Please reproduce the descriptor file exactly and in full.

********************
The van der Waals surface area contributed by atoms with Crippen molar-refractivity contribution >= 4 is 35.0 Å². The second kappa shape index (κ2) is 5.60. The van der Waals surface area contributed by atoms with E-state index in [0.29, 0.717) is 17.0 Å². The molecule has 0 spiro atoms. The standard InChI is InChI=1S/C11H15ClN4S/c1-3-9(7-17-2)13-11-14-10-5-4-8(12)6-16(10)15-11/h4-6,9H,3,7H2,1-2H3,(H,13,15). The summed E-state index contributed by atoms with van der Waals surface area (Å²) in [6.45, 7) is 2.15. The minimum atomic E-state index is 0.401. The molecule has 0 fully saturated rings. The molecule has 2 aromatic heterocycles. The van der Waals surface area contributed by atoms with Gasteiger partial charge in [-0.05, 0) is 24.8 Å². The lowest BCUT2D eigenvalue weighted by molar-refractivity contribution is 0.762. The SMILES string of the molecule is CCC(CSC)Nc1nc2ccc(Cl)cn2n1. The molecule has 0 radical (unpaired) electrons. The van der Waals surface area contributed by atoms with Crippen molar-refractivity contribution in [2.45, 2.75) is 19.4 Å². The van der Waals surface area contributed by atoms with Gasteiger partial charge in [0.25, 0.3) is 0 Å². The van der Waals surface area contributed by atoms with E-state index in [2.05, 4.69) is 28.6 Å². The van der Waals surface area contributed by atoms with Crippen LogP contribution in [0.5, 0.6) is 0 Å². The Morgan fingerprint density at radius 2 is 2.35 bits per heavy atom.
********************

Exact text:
The van der Waals surface area contributed by atoms with Crippen molar-refractivity contribution >= 4 is 35.0 Å². The second kappa shape index (κ2) is 5.60. The van der Waals surface area contributed by atoms with E-state index in [0.29, 0.717) is 17.0 Å². The molecule has 0 spiro atoms. The standard InChI is InChI=1S/C11H15ClN4S/c1-3-9(7-17-2)13-11-14-10-5-4-8(12)6-16(10)15-11/h4-6,9H,3,7H2,1-2H3,(H,13,15). The summed E-state index contributed by atoms with van der Waals surface area (Å²) in [6.45, 7) is 2.15. The minimum atomic E-state index is 0.401. The molecule has 0 fully saturated rings. The molecule has 2 aromatic heterocycles. The van der Waals surface area contributed by atoms with Gasteiger partial charge in [-0.05, 0) is 24.8 Å². The lowest BCUT2D eigenvalue weighted by molar-refractivity contribution is 0.762. The SMILES string of the molecule is CCC(CSC)Nc1nc2ccc(Cl)cn2n1. The molecule has 0 radical (unpaired) electrons. The van der Waals surface area contributed by atoms with Crippen molar-refractivity contribution in [2.45, 2.75) is 19.4 Å². The van der Waals surface area contributed by atoms with Gasteiger partial charge in [0.25, 0.3) is 0 Å². The van der Waals surface area contributed by atoms with E-state index in [2.05, 4.69) is 28.6 Å². The van der Waals surface area contributed by atoms with Crippen LogP contribution in [0.5, 0.6) is 0 Å². The Morgan fingerprint density at radius 2 is 2.35 bits per heavy atom.